Citations to This Work
Did that song sound familiar? Part of it might have been sampled. Music sampling, the process of cutting and inserting part of an older recording into a new one, is a common but controversial practice in the music industry. Young artists without recording equipment of their own, and even big recording studios looking to save time, can easily sample a clip to place in their new song. While some artists obtain licenses for their samples, many do not, much to the ire of copyright holders. The Sixth Circuit has ruled that all unlicensed music sampling is automatic copyright infringement, creating the bright line rule: “Get a license, or do not sample.” However, this rule has not proved popular. The Ninth Circuit recently split with the Sixth Circuit on this issue, holding that traditional copyright analysis of substantial similarity and overcoming a de minimis defense applies to music sampling, as it does for any other copyrighted work. This comment examines the two circuit decisions and asserts that the Ninth Circuit took the correct approach. It also suggests an industry solution for obtaining sampling licenses, rather than the standard congressional or judicial resolution.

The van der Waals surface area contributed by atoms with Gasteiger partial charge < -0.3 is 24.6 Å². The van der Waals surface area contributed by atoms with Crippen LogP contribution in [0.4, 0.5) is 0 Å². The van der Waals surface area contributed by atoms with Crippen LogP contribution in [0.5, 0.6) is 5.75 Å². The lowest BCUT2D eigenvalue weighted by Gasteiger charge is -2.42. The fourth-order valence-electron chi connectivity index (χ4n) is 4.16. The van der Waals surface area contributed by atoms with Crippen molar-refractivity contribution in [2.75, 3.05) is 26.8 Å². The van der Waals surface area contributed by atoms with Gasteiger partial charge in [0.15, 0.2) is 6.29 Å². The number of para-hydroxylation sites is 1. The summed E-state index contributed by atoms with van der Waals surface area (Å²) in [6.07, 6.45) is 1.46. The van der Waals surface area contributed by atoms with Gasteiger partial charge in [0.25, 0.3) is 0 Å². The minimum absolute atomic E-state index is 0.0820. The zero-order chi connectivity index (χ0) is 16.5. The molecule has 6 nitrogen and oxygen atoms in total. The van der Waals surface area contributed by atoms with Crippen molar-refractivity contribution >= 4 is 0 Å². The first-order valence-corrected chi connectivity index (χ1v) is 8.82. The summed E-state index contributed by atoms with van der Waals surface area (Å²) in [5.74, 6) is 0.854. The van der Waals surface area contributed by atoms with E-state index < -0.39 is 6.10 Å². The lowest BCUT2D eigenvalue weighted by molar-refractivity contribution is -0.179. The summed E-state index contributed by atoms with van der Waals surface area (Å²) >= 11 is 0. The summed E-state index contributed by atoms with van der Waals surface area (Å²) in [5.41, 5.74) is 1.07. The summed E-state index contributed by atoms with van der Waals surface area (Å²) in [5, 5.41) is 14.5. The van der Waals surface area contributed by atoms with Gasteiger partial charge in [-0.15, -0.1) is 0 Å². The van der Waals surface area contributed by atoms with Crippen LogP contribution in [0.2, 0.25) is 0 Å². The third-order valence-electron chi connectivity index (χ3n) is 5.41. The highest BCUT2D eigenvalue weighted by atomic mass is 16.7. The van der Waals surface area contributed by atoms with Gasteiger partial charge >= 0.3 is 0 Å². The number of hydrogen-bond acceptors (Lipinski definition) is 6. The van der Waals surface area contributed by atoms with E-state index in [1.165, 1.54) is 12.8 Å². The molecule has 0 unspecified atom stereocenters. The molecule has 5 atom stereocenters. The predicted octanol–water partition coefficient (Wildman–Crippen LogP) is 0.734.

Adam Baldwin, Music Sampling and the De Minimis Defense: A Copyright Law Standard, 19 UIC REV. INTELL. PROP. L. 310 (2020)